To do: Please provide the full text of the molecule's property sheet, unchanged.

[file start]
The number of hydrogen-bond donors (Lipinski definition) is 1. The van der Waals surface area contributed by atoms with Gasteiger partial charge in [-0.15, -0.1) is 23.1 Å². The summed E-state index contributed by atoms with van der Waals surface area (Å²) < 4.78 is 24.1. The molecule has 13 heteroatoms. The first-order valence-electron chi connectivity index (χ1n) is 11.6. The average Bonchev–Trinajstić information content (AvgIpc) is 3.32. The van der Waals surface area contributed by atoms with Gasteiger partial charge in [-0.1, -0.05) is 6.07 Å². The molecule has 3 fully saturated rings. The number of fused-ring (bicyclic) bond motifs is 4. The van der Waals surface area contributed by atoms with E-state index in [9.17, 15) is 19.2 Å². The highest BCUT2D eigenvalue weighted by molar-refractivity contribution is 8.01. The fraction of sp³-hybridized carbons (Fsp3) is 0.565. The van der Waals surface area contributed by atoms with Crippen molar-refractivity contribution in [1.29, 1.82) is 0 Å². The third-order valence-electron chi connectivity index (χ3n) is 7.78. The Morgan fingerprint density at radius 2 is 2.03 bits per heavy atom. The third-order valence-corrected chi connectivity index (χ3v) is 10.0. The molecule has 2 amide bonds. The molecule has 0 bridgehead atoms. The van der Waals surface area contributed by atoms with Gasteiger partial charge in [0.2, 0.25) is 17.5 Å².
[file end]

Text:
The number of hydrogen-bond donors (Lipinski definition) is 1. The van der Waals surface area contributed by atoms with Gasteiger partial charge in [-0.15, -0.1) is 23.1 Å². The summed E-state index contributed by atoms with van der Waals surface area (Å²) < 4.78 is 24.1. The molecule has 13 heteroatoms. The first-order valence-electron chi connectivity index (χ1n) is 11.6. The average Bonchev–Trinajstić information content (AvgIpc) is 3.32. The van der Waals surface area contributed by atoms with Gasteiger partial charge in [-0.1, -0.05) is 6.07 Å². The molecule has 3 fully saturated rings. The number of fused-ring (bicyclic) bond motifs is 4. The van der Waals surface area contributed by atoms with E-state index in [9.17, 15) is 19.2 Å². The highest BCUT2D eigenvalue weighted by molar-refractivity contribution is 8.01. The fraction of sp³-hybridized carbons (Fsp3) is 0.565. The van der Waals surface area contributed by atoms with Crippen molar-refractivity contribution in [1.29, 1.82) is 0 Å². The third-order valence-electron chi connectivity index (χ3n) is 7.78. The Morgan fingerprint density at radius 2 is 2.03 bits per heavy atom. The third-order valence-corrected chi connectivity index (χ3v) is 10.0. The molecule has 2 amide bonds. The molecule has 0 bridgehead atoms. The van der Waals surface area contributed by atoms with Gasteiger partial charge in [0.2, 0.25) is 17.5 Å².